Time period notes
Methods in 1st segment
Methods in 2nd segment
Methods in 3rd segment
Methods in 4th segment
Methods in 5th segment
Methods in 6th segment
Involvement of social elites
Nonviolent responses of opponent
Groups in 3rd Segment
Groups in 5th Segment
Additional notes on joining/exiting order
Success in achieving specific demands/goals
Notes on outcomes
On 15 June 1953, in East Berlin, construction workers on the Stalinallee Avenue began to voice their issues with the SED’s (Socialist Unity Party) new regulations. The SED trade union officials, following mass worker emigration from East Germany, increased worker production requirements to fulfill their desired targets. However, the SED trade union officials announced that workers would be paid at the same rate, thus effectively decreasing the value of each worker.
Workers did not like the new terms, and demanded that the old wage and worker production rates be put back into effect. Two worker delegates were chosen to take their demands to Grotewohl, the Prime Minister, and Ulbricht, the General Secretary of the SED. When union representatives could not be reached for discussion, workers decided they would not resume work until the issue had been resolved. They called for a general strike for the following day.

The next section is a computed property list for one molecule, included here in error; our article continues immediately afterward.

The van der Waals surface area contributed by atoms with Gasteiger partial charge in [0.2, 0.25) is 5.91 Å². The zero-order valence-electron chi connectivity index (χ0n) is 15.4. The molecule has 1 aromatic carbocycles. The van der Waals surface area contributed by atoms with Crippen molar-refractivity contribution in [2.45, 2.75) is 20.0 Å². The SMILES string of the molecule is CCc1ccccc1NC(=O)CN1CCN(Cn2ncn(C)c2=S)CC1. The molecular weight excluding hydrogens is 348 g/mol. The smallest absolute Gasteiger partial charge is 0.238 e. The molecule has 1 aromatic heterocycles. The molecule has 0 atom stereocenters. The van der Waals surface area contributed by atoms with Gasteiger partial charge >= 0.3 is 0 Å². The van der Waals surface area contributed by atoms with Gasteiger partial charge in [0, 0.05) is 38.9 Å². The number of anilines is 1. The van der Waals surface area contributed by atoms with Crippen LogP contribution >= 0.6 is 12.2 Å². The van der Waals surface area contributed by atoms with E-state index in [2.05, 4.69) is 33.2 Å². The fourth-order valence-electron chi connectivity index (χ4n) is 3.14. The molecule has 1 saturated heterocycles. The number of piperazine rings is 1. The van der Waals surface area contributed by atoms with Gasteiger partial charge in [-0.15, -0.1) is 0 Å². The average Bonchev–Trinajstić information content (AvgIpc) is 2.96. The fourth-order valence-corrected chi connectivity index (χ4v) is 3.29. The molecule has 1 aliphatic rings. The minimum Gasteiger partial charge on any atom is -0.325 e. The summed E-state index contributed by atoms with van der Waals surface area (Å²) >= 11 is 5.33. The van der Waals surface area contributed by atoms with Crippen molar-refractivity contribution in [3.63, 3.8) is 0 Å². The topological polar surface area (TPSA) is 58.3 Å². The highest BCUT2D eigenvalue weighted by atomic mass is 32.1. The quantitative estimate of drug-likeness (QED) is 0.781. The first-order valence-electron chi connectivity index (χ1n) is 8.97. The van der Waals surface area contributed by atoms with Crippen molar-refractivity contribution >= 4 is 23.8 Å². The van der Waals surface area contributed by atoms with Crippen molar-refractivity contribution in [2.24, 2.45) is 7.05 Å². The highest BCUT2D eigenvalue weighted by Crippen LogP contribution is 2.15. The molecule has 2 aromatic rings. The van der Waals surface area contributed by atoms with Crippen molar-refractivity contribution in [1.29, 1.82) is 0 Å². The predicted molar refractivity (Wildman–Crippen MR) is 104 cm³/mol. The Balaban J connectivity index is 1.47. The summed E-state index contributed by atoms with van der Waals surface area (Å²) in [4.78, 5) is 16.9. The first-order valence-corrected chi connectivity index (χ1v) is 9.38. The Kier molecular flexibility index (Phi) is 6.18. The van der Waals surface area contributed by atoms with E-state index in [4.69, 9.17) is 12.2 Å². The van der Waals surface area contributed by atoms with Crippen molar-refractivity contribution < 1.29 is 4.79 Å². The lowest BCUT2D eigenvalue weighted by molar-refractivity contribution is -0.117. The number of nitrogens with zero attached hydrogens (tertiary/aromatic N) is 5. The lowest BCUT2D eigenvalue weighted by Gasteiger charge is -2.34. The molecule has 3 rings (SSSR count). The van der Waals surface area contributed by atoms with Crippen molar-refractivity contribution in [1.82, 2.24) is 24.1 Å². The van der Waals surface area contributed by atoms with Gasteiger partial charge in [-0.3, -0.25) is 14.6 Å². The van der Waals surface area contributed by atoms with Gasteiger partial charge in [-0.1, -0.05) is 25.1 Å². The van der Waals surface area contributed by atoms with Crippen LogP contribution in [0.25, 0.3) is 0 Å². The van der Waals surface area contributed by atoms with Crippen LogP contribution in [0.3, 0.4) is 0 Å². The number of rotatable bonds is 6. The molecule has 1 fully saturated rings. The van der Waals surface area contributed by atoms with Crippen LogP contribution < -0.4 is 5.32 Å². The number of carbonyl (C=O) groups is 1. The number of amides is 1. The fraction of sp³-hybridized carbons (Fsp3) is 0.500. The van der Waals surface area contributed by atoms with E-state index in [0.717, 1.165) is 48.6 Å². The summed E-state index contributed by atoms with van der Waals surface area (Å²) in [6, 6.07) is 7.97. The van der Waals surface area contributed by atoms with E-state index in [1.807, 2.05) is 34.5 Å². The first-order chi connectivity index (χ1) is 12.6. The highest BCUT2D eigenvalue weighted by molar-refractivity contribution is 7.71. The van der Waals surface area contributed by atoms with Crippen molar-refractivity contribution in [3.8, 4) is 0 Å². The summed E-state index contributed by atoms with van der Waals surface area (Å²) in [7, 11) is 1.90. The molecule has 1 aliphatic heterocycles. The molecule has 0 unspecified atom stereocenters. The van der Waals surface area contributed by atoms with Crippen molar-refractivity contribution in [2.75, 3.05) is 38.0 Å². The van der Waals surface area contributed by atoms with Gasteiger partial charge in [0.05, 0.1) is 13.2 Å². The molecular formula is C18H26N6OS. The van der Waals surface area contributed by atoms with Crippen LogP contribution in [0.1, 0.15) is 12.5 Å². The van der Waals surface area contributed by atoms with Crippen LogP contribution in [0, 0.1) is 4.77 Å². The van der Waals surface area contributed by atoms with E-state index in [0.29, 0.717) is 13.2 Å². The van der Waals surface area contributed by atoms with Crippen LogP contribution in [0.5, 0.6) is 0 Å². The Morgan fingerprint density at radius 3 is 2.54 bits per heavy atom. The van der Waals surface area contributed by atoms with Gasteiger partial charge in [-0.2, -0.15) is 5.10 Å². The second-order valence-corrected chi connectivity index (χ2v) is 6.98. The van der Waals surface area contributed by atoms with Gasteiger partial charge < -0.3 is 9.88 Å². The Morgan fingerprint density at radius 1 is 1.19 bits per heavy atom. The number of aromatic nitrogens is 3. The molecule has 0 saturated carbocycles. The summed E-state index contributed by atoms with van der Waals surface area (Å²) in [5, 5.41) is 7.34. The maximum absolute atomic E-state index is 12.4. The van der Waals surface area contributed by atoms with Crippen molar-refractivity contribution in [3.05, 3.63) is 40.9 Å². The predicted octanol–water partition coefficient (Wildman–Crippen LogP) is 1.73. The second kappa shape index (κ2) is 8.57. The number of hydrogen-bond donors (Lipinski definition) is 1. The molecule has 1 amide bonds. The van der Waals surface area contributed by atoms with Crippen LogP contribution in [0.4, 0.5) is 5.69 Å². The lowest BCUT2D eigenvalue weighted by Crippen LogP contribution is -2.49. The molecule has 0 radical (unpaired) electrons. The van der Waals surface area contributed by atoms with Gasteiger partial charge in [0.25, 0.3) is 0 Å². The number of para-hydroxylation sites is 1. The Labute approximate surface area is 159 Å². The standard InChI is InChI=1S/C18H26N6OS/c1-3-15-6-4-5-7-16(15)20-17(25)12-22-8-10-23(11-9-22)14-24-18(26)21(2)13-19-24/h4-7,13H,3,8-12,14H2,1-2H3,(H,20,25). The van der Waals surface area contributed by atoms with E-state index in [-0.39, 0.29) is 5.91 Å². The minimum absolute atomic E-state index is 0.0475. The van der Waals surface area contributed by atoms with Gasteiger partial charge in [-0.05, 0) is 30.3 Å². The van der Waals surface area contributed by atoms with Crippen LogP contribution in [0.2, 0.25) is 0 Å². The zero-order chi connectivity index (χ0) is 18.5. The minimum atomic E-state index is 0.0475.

Workers arrived to work the next day, and once again agreed to go on general strike. Workers took to the streets with handmade signs demanding that old wage rates be put back into place. The demonstrators grew from 300 to 2,000 people that first day.
Another general strike was called for the following day, and on 17 June, 300,000 workers in 272 towns throughout East Germany also went on strike. Some German police even joined the campaign. The demonstrators were careful not to harm German police because the strikers saw their campaign was directed at Soviet police and troops. The strike was generally nonviolent, and many of the striking workers asked the others with them not to use violence. However, some demonstrators destroyed property, fought police, and in some places, beat and killed government officials and informers. However, these instances were committed by a small portion of participants.
The demonstrators called for a mass meeting and rally that evening. However, before the meeting could take place, Soviet troops with tanks and guns found the crowd and fired into them, killing twenty-one people. The demonstrators, unprepared for this kind of repression, scattered and the movement was repressed. The SED made 20,000 arrests following the strike.
While the strike gained significant traction in only two days, the violent Soviet soldiers were able to stem the movement quickly. The demonstrators did not succeed in their goals, although their movement did point out the potential solidarity among East Germans.
Brant, Stefan, The East German Rising, 17th June 1953. London, Thames and Hudson, 1955
Sharp, Gene, "The Politics of Nonviolent Action" Porter Sargent Publisher, Boston, MA, page 675.
Associated Press dispatch, datelined Berlin, 22 June 1953, quoted in Miller, Nonviolence, p. 352.